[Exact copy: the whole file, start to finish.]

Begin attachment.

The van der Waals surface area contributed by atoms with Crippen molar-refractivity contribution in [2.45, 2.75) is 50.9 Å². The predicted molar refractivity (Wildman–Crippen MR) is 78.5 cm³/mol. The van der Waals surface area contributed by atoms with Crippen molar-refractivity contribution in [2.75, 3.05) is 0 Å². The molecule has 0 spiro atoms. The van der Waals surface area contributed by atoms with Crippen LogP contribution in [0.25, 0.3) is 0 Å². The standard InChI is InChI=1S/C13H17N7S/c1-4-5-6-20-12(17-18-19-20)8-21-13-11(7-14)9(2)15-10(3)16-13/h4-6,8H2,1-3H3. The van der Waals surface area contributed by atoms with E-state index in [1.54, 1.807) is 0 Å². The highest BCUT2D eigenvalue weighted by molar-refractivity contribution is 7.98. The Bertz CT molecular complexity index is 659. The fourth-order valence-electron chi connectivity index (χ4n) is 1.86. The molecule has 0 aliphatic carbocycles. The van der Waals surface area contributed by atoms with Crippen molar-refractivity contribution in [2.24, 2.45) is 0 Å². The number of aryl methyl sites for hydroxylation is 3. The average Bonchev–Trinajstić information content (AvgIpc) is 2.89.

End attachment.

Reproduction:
The van der Waals surface area contributed by atoms with Crippen molar-refractivity contribution in [2.45, 2.75) is 50.9 Å². The predicted molar refractivity (Wildman–Crippen MR) is 78.5 cm³/mol. The van der Waals surface area contributed by atoms with Crippen molar-refractivity contribution in [2.75, 3.05) is 0 Å². The molecule has 0 spiro atoms. The van der Waals surface area contributed by atoms with Crippen LogP contribution in [0.25, 0.3) is 0 Å². The standard InChI is InChI=1S/C13H17N7S/c1-4-5-6-20-12(17-18-19-20)8-21-13-11(7-14)9(2)15-10(3)16-13/h4-6,8H2,1-3H3. The van der Waals surface area contributed by atoms with E-state index in [1.54, 1.807) is 0 Å². The highest BCUT2D eigenvalue weighted by molar-refractivity contribution is 7.98. The Bertz CT molecular complexity index is 659. The fourth-order valence-electron chi connectivity index (χ4n) is 1.86. The molecule has 0 aliphatic carbocycles. The van der Waals surface area contributed by atoms with Crippen molar-refractivity contribution in [2.24, 2.45) is 0 Å². The number of aryl methyl sites for hydroxylation is 3. The average Bonchev–Trinajstić information content (AvgIpc) is 2.89.